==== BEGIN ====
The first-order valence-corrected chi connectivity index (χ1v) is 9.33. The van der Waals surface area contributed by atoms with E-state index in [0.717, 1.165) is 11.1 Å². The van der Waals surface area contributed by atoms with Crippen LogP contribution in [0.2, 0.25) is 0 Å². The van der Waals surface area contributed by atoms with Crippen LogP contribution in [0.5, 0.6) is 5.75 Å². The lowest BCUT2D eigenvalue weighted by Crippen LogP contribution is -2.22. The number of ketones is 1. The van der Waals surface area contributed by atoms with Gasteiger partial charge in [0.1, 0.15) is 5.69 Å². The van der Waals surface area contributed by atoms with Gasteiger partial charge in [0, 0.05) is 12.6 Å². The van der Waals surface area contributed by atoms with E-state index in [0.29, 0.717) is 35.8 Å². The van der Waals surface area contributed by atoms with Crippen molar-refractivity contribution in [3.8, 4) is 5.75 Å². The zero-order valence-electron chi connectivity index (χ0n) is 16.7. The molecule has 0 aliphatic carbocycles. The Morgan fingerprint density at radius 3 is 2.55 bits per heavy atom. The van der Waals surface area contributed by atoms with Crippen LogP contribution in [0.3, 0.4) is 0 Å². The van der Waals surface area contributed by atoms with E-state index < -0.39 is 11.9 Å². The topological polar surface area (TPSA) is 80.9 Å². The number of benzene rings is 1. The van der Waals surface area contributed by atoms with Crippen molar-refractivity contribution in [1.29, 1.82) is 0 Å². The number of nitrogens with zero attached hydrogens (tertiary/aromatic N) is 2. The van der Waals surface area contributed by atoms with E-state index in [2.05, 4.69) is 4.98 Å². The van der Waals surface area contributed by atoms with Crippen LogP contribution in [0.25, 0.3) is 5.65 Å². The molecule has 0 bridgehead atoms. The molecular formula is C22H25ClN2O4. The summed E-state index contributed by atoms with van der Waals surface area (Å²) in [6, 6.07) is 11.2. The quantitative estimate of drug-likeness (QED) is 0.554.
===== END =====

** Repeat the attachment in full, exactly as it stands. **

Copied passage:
The first-order valence-corrected chi connectivity index (χ1v) is 9.33. The van der Waals surface area contributed by atoms with E-state index in [0.717, 1.165) is 11.1 Å². The van der Waals surface area contributed by atoms with Crippen LogP contribution in [0.2, 0.25) is 0 Å². The van der Waals surface area contributed by atoms with Crippen LogP contribution in [0.5, 0.6) is 5.75 Å². The lowest BCUT2D eigenvalue weighted by Crippen LogP contribution is -2.22. The number of ketones is 1. The van der Waals surface area contributed by atoms with Gasteiger partial charge in [0.1, 0.15) is 5.69 Å². The van der Waals surface area contributed by atoms with Gasteiger partial charge in [0, 0.05) is 12.6 Å². The van der Waals surface area contributed by atoms with E-state index in [0.29, 0.717) is 35.8 Å². The van der Waals surface area contributed by atoms with Crippen molar-refractivity contribution in [3.8, 4) is 5.75 Å². The zero-order valence-electron chi connectivity index (χ0n) is 16.7. The molecule has 0 aliphatic carbocycles. The Morgan fingerprint density at radius 3 is 2.55 bits per heavy atom. The van der Waals surface area contributed by atoms with Crippen LogP contribution in [0.3, 0.4) is 0 Å². The van der Waals surface area contributed by atoms with E-state index < -0.39 is 11.9 Å². The topological polar surface area (TPSA) is 80.9 Å². The number of benzene rings is 1. The van der Waals surface area contributed by atoms with Crippen molar-refractivity contribution in [1.29, 1.82) is 0 Å². The number of nitrogens with zero attached hydrogens (tertiary/aromatic N) is 2. The van der Waals surface area contributed by atoms with E-state index in [2.05, 4.69) is 4.98 Å². The van der Waals surface area contributed by atoms with Crippen LogP contribution in [0.25, 0.3) is 5.65 Å². The molecule has 0 bridgehead atoms. The molecular formula is C22H25ClN2O4. The summed E-state index contributed by atoms with van der Waals surface area (Å²) in [6, 6.07) is 11.2. The quantitative estimate of drug-likeness (QED) is 0.554.